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Old 11-02-2008, 03:39 AM   #1
Tim356
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Interactive and non-interactive shells?


What is the difference between an interactive shell and a non-interactive shell? And how can you make sure a user does not have an interactive shell?
 
Old 11-02-2008, 05:40 AM   #2
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Quote:
Originally Posted by Tim356 View Post
What is the difference between an interactive shell and a non-interactive shell?
From 'man bash', under INVOCATION: "An interactive shell is one started: without non-option arguments and without the -c option whose standard input and error are both connected to terminals (..), or one started with the -i option.".


Quote:
Originally Posted by Tim356 View Post
And how can you make sure a user does not have an interactive shell?
Depends on the reason why you want or need it. For unprivileged users that could be denying login, for system users that could be setting the shell to an inert shell like /sbin/nologin or /bin/false.
 
Old 11-02-2008, 06:49 AM   #3
Tim356
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Would simply removing the reference to the particular shell for a specific user in the /etc/passwd file achieve the same thing?

ie change:
Code:
testuser:x:501:501::/home/testuser:/bin/bash
to

Code:
testuser:x:501:501::/home/testuser:
 
Old 11-02-2008, 07:47 AM   #4
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Quote:
Originally Posted by Tim356 View Post
Would simply removing the reference to the particular shell for a specific user in the /etc/passwd file achieve the same thing?
No it wouldn't. (GNU/Linux is free and not only in the context of payment concepts, it also means you may experiment at will. Try it. You'll like it.) I posted an example, so if those are not valid for your situation, what exactly are you trying to achieve?
 
Old 11-05-2008, 06:44 AM   #5
Tim356
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I'm actually doing some study - and in a lab question I have (which unfortunately offers no explanation) the question states "Create users x, y and z. Ensure user x can only login with a non-interactive shell."

Therefore /sbin/nologin and /bin/false will not work in this example as I need to be able to login with the user.
 
Old 11-05-2008, 12:14 PM   #6
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I'm actually doing some study - and in a lab question I have
May I suggest you read the material accompanying your study (again)?
 
Old 11-05-2008, 09:49 PM   #7
Tim356
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Oh hang on, read the material accompanying my study - what a great idea! Oh hang on, I HAVE READ IT AND IT:
Quote:
...unfortunately offers no explanation
So what would I do if I couldn't find the explanation in my study material? Hmm...maybe do a bit of research, maybe find a helpful forum to ask questions about linux. Like...I don't know... LinuxQuestions.org.

How about instead of offering abuse when you don't know the answer, just keep quiet? Great way to help someone seeking advice - get sarcastic.
 
Old 11-05-2008, 10:32 PM   #8
i92guboj
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Quote:
Originally Posted by Tim356 View Post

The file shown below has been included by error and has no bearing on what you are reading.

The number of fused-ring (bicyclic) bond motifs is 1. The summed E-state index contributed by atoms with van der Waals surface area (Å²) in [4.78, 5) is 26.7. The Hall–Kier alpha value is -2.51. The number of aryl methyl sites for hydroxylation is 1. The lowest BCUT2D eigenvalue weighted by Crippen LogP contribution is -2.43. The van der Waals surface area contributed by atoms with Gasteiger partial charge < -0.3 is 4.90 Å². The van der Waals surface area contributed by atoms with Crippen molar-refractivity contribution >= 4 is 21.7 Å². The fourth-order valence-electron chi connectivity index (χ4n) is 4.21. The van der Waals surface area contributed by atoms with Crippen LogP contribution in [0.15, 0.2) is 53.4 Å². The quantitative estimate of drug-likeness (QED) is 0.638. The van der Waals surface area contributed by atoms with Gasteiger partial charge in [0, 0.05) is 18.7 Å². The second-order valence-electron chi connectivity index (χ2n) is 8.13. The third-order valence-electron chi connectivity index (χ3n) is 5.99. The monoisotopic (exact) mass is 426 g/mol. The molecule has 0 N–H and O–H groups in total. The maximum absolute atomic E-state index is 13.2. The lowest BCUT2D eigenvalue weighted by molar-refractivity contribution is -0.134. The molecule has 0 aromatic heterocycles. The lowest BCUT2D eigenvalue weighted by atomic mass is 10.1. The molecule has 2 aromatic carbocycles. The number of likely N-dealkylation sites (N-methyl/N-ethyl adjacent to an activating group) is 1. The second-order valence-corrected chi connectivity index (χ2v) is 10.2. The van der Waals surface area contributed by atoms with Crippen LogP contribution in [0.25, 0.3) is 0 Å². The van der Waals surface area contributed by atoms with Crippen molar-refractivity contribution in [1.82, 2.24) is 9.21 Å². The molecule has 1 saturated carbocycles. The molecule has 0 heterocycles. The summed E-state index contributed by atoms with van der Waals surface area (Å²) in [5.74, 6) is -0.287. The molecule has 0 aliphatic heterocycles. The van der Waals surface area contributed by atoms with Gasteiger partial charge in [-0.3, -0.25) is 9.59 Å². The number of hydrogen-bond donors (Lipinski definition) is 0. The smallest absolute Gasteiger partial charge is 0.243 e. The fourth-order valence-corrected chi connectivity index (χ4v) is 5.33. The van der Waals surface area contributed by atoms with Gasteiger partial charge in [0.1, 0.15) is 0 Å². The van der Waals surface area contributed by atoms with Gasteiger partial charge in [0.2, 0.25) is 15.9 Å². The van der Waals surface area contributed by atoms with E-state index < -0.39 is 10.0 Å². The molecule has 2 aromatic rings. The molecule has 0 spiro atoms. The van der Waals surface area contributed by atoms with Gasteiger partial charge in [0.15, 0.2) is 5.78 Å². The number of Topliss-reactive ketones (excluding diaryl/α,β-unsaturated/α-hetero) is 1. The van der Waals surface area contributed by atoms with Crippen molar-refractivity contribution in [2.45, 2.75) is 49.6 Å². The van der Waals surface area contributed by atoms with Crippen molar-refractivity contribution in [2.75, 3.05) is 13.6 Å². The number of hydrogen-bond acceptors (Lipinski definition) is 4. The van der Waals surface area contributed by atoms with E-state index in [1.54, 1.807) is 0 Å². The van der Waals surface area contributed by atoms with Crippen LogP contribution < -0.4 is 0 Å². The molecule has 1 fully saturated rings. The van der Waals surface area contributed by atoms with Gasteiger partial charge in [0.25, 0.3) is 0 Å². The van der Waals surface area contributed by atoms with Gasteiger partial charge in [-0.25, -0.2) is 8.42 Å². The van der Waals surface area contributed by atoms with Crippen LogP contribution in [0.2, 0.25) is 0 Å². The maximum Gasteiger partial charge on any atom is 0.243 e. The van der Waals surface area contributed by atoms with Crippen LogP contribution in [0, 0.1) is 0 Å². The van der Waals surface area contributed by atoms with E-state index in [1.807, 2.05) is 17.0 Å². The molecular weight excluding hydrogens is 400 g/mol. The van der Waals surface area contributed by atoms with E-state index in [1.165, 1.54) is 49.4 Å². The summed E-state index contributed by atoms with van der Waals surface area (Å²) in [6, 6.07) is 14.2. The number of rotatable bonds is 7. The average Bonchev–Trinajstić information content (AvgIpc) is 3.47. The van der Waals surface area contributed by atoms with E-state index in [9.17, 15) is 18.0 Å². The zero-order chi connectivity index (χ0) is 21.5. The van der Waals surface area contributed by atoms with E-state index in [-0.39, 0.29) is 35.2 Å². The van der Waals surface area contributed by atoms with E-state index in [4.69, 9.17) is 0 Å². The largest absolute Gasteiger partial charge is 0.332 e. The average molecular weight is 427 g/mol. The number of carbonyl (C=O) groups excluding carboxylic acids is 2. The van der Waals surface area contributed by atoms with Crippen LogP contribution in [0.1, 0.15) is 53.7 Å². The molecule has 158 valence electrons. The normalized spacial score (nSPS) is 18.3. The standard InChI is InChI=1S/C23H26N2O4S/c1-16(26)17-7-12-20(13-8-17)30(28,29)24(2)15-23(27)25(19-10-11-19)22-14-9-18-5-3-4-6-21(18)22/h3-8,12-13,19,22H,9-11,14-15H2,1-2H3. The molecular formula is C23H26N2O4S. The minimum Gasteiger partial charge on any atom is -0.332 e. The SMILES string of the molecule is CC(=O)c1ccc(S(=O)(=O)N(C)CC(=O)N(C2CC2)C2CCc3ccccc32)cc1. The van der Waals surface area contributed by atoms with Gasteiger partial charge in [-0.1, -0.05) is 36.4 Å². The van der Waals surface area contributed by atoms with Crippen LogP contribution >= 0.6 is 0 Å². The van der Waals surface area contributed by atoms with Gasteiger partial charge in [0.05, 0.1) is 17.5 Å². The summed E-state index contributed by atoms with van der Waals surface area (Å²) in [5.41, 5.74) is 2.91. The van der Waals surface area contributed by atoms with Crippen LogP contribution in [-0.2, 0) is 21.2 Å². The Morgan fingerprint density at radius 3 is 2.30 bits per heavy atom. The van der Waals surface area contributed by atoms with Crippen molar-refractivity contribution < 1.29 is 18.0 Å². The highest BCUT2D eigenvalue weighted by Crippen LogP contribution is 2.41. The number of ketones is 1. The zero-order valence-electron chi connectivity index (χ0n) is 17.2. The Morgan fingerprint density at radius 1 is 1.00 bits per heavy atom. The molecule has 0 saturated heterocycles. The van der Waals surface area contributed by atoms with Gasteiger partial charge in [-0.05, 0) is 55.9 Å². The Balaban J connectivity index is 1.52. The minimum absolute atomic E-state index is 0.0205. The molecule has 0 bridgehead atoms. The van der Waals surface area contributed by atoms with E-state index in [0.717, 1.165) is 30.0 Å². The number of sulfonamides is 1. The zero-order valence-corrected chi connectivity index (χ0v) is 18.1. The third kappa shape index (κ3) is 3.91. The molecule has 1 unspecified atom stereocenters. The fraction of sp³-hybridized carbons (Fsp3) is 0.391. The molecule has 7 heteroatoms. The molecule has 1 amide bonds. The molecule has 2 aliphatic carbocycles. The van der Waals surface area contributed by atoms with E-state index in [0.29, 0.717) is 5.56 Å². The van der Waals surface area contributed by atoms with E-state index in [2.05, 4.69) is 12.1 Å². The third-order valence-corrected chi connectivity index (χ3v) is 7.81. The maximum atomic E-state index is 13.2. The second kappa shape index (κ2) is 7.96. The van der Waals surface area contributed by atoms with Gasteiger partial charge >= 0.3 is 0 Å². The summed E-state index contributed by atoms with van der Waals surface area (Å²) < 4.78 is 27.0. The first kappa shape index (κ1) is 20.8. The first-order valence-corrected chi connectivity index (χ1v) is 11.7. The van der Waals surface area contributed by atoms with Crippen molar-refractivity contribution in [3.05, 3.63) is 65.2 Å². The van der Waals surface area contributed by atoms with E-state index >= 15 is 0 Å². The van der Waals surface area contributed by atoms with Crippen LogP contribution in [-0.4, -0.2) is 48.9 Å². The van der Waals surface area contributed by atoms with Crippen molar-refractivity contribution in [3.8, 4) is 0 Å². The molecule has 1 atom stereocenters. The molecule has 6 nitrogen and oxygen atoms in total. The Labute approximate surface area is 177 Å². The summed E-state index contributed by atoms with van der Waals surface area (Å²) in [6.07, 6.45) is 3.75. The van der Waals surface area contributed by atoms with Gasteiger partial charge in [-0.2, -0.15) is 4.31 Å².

What is the difference between an interactive shell and a non-interactive shell? And how can you make sure a user does not have an interactive shell?
I think that the other user above already answered that. However, I really advice you to read the INVOCATION section of the bash man page if you haven't yet (if you have already then that's almost everything about it).

A tipical interactive shell presents you a prompt where you can enter commands and read the output. Technically speaking, all of stderr, stdout and stdin are connected to a tty-like interface.

On the contrary, when the shell's non-interactive you can't -well- interact with it. A tipical example is when you run a script. That script is run into a non-interactive shell, which in bash can be checked echoing the contents of $- and checking that "i" is not present on that string.

About the user. Well. It depends on what do you mean. A non interactive shell wouldn't be of much use for a human user unless it's used to launch anything else. Try to explain a bit better what do you mean or what do you try to achieve.


Quote:
Originally Posted by Tim356 View Post
Would simply removing the reference to the particular shell for a specific user in the /etc/passwd file achieve the same thing?
If you remove the shell, the sh will be used since it's the default. That has nothing to do with the shell being interactive or not.



Quote:
Originally Posted by Tim356 View Post
I'm actually doing some study - and in a lab question I have (which unfortunately offers no explanation) the question states "Create users x, y and z. Ensure user x can only login with a non-interactive shell."

Therefore /sbin/nologin and /bin/false will not work in this example as I need to be able to login with the user.
I really don't get what they mean, unless they are asking you to use a silly thing like a script that does whatever and then exits or sits there forever. There's no easy way to interact with a non-interactive shell, at most you can interact with your script which might be a menu, or launch another shell (interactive one) or whatever. I really don't get the point of that question.

If that's what they want, you could just use startx as your shell. That will guarantee that a non-interactive shell will be run.
 
  


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